Readers, if you are thinking of cataract surgery, please read the story. A 69 year old lady complains reduced vision after 2 years of the cataract surgery. Initially, she was sent to the retinal evaluation, but after all the necessary treatment, her condition did not improve. She was sent for a neuro-ophthalmic exam to try to determine the etiology of the decreased vision followed by an MRI. She was diagnosed with mild cystoid macular edema 2 weeks before her return visit, and she was given topical nepafenac drops four times a day in the right eye. Her BCVA can count fingers in the right eye and 20/25 in the left (pinhole to 20/20). Pupils in the effected eye was slightly less interactive.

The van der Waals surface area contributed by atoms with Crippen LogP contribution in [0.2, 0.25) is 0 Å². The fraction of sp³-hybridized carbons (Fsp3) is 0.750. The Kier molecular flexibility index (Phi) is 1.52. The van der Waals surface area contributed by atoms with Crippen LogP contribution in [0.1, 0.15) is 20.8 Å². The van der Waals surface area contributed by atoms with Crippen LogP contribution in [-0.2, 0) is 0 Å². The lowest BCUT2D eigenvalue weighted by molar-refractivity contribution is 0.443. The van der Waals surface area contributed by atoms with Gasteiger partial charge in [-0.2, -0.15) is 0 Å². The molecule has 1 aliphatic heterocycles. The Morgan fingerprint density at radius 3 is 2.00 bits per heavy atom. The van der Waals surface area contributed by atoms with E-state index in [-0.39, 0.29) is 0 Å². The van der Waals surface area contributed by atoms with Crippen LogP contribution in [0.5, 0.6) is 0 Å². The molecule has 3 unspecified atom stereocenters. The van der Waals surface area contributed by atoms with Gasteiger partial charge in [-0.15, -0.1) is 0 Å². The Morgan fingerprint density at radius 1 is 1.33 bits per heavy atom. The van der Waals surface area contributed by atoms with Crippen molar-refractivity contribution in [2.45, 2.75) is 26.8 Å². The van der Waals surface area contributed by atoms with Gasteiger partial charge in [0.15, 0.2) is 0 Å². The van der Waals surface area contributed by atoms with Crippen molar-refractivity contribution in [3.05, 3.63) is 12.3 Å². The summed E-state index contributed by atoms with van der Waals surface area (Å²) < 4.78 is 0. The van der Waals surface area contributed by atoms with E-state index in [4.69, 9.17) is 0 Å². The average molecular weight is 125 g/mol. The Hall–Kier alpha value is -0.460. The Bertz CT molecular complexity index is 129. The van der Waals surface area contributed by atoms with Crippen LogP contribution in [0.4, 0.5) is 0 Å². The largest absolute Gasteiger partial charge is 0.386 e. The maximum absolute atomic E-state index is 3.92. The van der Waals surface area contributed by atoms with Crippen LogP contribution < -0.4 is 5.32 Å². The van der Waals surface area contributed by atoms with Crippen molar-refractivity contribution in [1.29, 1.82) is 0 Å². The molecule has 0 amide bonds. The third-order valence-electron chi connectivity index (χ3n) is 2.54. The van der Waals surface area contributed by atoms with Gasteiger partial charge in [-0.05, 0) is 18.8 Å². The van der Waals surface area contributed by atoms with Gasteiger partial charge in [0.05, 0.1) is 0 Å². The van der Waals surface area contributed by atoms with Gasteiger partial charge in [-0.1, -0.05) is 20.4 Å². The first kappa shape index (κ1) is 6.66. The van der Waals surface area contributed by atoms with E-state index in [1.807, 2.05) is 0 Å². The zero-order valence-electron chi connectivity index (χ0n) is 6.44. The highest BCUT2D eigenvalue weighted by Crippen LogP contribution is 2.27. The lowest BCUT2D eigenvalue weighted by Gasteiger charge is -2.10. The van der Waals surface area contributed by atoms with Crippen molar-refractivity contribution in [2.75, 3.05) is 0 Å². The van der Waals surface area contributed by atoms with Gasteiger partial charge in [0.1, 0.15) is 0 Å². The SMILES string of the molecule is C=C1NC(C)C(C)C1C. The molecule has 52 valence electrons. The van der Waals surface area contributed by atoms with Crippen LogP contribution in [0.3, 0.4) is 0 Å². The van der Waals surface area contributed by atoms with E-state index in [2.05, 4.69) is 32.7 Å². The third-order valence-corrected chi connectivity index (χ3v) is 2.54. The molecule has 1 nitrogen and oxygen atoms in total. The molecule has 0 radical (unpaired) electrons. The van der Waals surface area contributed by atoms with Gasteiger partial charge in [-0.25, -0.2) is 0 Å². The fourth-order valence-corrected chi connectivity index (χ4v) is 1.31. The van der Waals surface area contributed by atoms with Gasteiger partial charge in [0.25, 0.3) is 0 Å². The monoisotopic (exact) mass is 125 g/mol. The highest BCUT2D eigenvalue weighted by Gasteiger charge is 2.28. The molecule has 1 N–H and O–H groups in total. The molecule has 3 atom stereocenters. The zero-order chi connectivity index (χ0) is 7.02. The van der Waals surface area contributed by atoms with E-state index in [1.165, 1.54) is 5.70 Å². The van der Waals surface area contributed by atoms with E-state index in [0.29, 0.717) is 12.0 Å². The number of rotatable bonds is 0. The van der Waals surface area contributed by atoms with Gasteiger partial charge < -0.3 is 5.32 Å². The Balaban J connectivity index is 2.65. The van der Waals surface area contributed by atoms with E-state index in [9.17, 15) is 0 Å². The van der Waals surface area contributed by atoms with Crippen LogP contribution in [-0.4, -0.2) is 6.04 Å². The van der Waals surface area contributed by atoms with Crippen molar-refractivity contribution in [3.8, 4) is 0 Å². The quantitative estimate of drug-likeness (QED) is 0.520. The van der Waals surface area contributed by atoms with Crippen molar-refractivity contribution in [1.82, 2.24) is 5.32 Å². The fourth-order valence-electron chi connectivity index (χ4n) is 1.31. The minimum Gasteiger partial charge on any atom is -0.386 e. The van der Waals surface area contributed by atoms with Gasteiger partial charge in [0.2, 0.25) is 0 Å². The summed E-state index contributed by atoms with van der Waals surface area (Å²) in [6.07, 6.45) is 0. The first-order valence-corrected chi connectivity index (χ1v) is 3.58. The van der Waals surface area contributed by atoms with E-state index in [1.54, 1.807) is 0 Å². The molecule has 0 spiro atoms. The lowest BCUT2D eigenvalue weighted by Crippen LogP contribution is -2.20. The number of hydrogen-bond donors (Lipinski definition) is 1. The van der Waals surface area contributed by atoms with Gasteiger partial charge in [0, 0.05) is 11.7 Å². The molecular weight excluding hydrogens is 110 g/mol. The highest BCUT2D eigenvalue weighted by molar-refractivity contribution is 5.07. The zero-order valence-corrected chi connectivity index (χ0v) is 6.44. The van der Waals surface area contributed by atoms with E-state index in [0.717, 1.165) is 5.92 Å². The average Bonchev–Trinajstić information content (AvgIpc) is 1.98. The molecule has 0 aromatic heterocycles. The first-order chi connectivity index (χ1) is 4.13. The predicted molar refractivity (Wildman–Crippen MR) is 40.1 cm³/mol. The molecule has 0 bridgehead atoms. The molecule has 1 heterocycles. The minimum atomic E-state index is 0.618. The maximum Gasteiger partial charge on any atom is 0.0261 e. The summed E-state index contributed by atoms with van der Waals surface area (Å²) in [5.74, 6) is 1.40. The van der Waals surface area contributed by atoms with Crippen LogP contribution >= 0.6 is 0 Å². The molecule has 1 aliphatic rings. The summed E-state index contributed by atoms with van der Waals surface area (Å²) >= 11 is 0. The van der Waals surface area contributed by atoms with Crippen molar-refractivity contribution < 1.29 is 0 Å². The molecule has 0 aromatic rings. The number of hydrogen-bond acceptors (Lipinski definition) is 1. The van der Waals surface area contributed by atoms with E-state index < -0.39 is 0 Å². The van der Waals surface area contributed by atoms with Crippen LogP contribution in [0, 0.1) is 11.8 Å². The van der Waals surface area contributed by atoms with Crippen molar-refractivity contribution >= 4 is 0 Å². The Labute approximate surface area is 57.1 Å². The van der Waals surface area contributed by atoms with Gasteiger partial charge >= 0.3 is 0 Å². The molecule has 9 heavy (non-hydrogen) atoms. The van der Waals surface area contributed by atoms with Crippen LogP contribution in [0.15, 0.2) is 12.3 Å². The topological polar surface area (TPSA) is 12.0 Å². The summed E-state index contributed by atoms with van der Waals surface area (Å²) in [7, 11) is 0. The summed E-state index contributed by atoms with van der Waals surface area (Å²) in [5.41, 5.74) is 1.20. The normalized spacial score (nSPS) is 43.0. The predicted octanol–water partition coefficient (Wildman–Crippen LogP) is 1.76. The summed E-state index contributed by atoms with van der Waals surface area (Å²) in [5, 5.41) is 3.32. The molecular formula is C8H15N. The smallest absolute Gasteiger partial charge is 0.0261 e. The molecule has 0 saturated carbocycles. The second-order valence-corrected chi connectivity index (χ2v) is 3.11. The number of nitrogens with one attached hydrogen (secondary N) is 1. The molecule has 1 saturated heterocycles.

The key to this case was that the patient was on a topical nonsteroidal anti-inflammatory drop for chronic cystoid Macular Edema. This patient was cultured for bacterial, viral and fungal causes of the melt to rule out an infectious etiology, which was thought not to be likely, and the patient was diagnosed with a corneal melt secondary to chronic topical NSAID use. The patient was placed on ciprofloxacin ointment and oral doxycycline.
The patient showed rapid resolution of the epithelial defects with no further melting. All cultures showed no growth after a period of 3 weeks. At her most recent visit, the patient had two corneal scars with slight thinning at the sites of the erosions. She was fit for a hard contact lens in the right eye with a slight improvement in her vision. She continues to be evaluated by the neuro-ophthalmology service for the underlying cause of her decreased vision.
Source: OSN Super Site